Despite Trump, U.S. Progressing Toward Obama's Climate Goals

The United States continues to reduce its carbon emissions thanks to surprising increases in renewables and record drops in fossil-fuel use, according to a consortium of research organizations that have tracked each nation's progress since 2009.
The U.S. is now on track to reduce its emissions 11 to 13 percent below 2005 levels by 2025, according to Climate Action Tracker. That's 5 percent better than it predicted a year ago. But because President Trump has abandoned policies designed to reach Obama's Paris Agreement pledge of 26 to 28 percent, the consortium nonetheless rates the country's efforts as "critically insufficient."
"Despite efforts by the Trump Administration to roll back climate policies, renewable energy from wind and solar is still developing so fast that the CAT had to revise its projections for US emissions in 2030 downwards by 5 percent," the consortium stated Wednesday in a review of U.S. progress.
The review came on the one-year anniversary of Trump's announcement that he would withdraw the United States from the Paris Agreement. Despite Trump's avowed support for fossil fuels, the coal industry is collapsing faster than it was under Obama, and fossil-fuel use has declined at a record pace.
"In 2017, fossil fuel-fired electricity generation experienced its steepest year-on-year decline since the 2008 financial crisis, as wind and solar reached record shares in the electricity mix, and 6.3 GW of coal-fired capacity was shut down, despite the Trump Administration’s attempts to boost coal."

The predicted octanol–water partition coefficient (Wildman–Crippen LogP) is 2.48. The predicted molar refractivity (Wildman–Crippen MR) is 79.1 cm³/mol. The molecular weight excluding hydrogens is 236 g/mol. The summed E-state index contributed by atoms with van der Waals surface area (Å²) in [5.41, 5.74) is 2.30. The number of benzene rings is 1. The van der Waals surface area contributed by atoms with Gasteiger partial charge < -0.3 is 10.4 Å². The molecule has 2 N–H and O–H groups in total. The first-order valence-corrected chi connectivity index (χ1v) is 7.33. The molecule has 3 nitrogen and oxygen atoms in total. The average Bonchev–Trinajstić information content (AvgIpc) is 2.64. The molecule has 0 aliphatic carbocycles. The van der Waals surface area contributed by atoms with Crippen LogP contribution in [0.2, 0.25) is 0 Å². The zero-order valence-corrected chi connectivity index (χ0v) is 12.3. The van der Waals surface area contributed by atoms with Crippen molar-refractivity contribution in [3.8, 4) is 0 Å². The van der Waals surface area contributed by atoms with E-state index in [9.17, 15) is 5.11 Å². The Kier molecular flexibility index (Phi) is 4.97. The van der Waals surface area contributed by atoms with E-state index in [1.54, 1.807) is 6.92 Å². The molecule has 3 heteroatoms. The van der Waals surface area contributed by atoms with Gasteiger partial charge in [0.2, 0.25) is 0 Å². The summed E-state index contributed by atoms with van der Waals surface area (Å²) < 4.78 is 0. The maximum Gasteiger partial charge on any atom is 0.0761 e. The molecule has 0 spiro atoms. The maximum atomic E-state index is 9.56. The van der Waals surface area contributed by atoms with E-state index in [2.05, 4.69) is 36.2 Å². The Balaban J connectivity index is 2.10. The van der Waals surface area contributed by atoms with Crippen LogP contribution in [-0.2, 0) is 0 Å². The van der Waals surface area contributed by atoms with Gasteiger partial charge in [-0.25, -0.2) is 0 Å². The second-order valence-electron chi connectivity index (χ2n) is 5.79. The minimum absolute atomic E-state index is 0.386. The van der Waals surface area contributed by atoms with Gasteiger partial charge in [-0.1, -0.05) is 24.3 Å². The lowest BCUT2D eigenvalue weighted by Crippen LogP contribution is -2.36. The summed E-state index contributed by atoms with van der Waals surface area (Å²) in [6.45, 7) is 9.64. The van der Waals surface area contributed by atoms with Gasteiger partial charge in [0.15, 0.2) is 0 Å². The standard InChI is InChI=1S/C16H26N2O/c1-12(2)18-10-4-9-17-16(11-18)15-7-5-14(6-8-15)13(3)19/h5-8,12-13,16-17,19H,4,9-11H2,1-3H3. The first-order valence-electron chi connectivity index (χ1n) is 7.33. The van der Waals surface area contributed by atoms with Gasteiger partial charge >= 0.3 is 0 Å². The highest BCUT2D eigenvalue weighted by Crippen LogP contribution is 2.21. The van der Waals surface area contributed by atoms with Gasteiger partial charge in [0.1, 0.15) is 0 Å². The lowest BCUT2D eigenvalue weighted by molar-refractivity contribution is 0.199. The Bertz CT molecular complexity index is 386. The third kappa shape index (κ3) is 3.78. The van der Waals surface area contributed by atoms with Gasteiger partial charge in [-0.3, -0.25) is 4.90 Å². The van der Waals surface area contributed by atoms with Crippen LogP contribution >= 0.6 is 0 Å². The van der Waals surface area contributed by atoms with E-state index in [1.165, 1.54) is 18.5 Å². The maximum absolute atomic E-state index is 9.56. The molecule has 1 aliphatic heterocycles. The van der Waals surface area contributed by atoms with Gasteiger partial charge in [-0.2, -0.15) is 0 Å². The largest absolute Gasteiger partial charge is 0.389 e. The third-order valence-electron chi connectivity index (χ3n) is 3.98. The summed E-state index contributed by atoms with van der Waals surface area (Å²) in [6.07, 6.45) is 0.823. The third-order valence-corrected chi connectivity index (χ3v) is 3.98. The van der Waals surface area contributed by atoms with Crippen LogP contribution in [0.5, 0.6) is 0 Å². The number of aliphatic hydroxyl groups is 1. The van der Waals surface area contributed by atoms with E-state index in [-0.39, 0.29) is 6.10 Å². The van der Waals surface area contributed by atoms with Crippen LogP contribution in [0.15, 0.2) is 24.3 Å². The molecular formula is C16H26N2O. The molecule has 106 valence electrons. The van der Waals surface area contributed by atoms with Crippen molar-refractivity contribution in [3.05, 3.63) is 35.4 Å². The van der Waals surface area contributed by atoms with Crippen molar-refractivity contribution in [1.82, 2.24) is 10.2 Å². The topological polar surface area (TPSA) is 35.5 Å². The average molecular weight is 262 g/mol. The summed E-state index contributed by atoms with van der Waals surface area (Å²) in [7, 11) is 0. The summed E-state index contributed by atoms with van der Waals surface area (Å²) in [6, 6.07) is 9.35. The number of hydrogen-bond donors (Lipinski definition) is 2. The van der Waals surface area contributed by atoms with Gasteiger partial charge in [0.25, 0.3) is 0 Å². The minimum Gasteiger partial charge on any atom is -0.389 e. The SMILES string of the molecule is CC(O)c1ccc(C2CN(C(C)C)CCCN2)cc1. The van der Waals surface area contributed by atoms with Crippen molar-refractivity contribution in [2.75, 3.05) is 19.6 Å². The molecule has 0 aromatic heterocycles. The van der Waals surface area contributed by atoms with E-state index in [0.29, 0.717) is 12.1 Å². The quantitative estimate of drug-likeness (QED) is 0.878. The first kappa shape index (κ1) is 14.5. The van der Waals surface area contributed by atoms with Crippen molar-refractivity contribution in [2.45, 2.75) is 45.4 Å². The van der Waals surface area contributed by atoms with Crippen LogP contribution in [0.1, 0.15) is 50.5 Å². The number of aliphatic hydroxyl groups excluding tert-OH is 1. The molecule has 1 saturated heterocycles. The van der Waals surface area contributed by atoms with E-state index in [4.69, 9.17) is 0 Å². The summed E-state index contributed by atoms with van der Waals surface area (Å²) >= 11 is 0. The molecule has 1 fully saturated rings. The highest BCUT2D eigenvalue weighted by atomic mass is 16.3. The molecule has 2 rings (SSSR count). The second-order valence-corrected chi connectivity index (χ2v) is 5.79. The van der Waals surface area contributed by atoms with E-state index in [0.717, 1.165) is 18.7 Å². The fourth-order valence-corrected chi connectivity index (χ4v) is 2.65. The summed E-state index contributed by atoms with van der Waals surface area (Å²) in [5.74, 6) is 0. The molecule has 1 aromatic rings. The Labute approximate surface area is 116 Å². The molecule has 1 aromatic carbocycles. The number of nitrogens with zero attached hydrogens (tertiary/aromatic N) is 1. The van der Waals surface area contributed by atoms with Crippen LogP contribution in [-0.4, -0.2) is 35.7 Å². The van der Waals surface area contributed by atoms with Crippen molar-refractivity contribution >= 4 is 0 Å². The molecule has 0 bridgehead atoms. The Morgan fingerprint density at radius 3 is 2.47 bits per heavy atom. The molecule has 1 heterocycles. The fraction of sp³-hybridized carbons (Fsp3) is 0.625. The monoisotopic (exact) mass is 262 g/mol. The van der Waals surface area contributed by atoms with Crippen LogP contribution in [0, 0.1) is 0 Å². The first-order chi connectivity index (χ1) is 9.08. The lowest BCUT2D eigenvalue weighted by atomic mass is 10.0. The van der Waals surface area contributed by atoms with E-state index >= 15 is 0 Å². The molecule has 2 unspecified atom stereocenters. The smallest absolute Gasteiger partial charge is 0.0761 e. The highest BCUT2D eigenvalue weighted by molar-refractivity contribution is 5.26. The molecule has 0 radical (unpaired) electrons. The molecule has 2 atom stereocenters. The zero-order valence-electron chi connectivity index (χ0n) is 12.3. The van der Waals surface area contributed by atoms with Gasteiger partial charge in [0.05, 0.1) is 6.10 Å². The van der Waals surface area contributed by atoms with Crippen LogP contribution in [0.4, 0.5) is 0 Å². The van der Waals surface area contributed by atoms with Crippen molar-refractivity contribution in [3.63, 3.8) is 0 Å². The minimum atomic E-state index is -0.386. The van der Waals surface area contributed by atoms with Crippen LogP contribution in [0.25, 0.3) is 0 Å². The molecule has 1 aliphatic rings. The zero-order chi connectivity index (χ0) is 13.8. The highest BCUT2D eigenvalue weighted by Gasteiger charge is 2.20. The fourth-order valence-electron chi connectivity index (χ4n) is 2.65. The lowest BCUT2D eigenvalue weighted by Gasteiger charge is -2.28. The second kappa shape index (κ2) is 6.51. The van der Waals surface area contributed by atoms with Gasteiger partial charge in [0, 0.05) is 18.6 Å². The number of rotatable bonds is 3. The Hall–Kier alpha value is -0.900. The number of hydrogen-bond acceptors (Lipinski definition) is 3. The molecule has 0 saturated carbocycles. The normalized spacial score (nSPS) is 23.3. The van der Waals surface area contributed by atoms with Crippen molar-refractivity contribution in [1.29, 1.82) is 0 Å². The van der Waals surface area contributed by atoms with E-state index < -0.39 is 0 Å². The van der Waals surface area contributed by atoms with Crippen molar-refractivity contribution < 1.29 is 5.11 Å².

Former EPA Deputy Administrator Bob Perciasepe wrote a dizzying summary of U.S. progress "in the spirit of Paris" yesterday on the blog of the Center for Climate and Energy Solutions:
Power sector emissions continue to fall, while the nation’s clean energy economy is booming. In the past year, more than half the capacity from utility-scale generation installed in 2017 came from renewables. Now a report from former Energy Secretary Ernie Moniz shows the energy efficiency field is growing at twice the national average, and the solar industry employs more than twice as many people as coal."
Like Persciacepe, the consortium behind Climate Action Tracker contends the saving grace for the United States might be the efforts of states, municipalities and private entities.
"Increased state and local action, in addition to market pressures, may contribute to additional reductions," CAT states in its review of current policy. "A first analysis of recorded and quantified commitments from sub-national and non-state actors in the US suggests that these commitments already take the US halfway to achieving its NDC target."
Current commitments by these sub-national players could bring U.S. emissions down to 12–14 percent below 2005 levels in 2025, CAT states.
Climate Action Tracker is operated by Climate Analytics, a non-profit climate science and policy institute based in Berlin; New Climate Institute, a German non-profit institute established in 2014; and EcoFys, a London-based consultancy and affiliate of Navigant. The Potsdam Institute for Climate Impact Research collaborates as a scientific advisor and data provider.
The "critically insufficient" rating means U.S. efforts are likely to result in a world that's 4º C hotter or more.

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